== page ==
Friday, August 31, 2018

Patsy Cline - Showcase (1961 USA)



Patsy Cline - real name: Virginia Patterson Hensley (born on September 8, 1932, Winchester, Virginia, USA - died on March 5, 1963 near Camden, Tennessee, USA) was an American country-pop singer and part of the Nashville sound during the late 1950s and early 1960s. She successfully "crossed over" to pop music and was one of the most influential, successful, and acclaimed vocalists of the 20th century. She died at age 30 in the crash of a private airplane. Cline was known for her rich tone, emotionally expressive and bold contralto voice, and her role as a country music pioneer. She, along with Kitty Wells, helped to pave the way for women as headline performers in the genre. She began recording in the mid-1950's, but wasn't very successful until "Walking after Midnight" put her in the spotlight, both in the Country and Pop charts. The following singles tightened her position on the top: "Crazy" written by Willie Nelson, "Three Cigarettes In An Ashtray" written by Eddie Miller and W.S. Stevenson and "I Fall To Pieces" written by Hank Cochran. At the peak of her fame, she was tragically killed in an airplane crash in 1963. Years later her distinctive voice and interpretation was recognized by many and was of great influence of later singers, like Brenda Lee, Linda Ronstadt and k.d. lang, amongst others.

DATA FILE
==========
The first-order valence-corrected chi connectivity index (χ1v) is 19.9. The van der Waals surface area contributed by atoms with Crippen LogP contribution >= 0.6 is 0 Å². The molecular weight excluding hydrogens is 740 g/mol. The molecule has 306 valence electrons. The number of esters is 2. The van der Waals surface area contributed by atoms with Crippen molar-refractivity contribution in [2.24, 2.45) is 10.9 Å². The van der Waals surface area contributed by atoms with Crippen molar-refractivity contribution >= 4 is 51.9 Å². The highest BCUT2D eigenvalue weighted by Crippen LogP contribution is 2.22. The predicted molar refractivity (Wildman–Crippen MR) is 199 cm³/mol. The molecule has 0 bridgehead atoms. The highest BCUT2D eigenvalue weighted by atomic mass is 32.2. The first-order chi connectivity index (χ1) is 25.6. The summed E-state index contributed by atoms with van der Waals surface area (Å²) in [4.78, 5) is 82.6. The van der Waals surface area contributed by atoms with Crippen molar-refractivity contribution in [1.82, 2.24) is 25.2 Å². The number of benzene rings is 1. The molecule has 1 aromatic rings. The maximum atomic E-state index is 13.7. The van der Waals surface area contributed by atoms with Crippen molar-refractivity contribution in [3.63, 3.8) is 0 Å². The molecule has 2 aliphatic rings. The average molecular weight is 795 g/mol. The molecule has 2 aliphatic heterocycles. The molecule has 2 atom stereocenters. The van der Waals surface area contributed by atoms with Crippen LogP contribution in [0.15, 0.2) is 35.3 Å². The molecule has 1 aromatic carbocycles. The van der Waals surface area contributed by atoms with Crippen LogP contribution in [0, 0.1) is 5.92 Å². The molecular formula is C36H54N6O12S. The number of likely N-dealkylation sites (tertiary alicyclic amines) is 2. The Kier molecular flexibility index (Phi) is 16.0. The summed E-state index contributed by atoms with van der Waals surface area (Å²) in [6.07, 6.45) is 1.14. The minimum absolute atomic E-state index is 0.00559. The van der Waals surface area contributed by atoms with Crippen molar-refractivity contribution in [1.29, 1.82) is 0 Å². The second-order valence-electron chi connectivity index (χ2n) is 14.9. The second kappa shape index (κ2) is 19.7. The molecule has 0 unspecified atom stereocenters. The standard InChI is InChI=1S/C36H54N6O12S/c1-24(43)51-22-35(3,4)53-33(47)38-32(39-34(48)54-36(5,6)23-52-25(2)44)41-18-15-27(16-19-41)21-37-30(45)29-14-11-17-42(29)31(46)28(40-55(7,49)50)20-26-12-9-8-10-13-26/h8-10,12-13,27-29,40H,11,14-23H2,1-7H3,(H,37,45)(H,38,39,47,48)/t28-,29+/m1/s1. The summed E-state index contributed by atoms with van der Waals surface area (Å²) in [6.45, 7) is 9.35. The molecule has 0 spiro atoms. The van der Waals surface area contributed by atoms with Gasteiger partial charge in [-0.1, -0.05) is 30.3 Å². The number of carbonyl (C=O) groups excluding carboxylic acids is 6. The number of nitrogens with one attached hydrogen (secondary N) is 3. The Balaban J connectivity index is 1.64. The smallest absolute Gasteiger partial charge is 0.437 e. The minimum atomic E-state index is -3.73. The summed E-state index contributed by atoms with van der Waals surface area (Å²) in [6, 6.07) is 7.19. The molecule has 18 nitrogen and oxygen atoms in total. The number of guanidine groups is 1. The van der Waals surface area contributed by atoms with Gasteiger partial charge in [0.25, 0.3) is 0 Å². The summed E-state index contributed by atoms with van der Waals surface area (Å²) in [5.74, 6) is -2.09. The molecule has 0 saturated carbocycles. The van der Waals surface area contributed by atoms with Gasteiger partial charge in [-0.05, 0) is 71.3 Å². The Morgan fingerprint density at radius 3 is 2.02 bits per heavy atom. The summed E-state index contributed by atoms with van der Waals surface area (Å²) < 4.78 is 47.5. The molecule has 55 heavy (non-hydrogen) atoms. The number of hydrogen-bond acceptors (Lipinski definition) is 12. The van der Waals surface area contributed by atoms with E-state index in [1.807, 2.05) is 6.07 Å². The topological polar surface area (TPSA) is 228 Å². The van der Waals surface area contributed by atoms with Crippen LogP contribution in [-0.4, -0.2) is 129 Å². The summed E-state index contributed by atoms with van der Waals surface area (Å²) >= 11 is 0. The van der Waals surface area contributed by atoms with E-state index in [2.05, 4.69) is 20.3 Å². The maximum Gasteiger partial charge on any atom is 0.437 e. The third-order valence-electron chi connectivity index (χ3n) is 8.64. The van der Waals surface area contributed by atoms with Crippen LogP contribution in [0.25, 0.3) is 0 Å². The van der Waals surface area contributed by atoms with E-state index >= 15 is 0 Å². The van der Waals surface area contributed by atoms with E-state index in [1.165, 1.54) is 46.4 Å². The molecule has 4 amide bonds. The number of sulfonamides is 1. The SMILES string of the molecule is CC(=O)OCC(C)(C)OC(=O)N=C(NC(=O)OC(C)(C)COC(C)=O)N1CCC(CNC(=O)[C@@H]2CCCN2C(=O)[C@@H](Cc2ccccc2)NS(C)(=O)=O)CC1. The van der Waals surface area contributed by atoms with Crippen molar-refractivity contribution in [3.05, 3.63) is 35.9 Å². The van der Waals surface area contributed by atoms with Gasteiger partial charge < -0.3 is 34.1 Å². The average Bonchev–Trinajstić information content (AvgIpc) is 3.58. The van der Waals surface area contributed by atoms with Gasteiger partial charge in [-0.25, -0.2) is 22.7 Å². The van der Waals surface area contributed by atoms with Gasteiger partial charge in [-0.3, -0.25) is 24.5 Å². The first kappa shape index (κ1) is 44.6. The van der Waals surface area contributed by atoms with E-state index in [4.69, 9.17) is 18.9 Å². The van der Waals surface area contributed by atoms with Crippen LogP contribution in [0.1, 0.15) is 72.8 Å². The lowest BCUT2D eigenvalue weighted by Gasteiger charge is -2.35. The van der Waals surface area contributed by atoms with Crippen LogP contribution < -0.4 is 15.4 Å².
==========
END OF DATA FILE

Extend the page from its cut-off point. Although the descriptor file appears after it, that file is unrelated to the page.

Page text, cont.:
"Patsy Cline Showcase" is a studio album recorded with The Jordanaires and released November 27, 1961 by Decca Records. The album produced two singles that became hits on both the Billboard country and pop charts, "I Fall to Pieces" and the follow-up single "Crazy". 
Patsy Cline became the first female solo artist inducted into the Country Music Hall of Fame in 1973, ten years after her death. In 1999, she was voted number 11 on VH1's special The 100 Greatest Women in Rock and Roll. In 2002, she was voted Number One on Country Music Television's The 40 Greatest Women of Country Music, and she was ranked 46th in the "100 Greatest Singers of All Time" issue of Rolling Stone magazine. Her 1973 Country Music Hall of Fame plaque reads: "Her heritage of timeless recordings is testimony to her artistic capacity."


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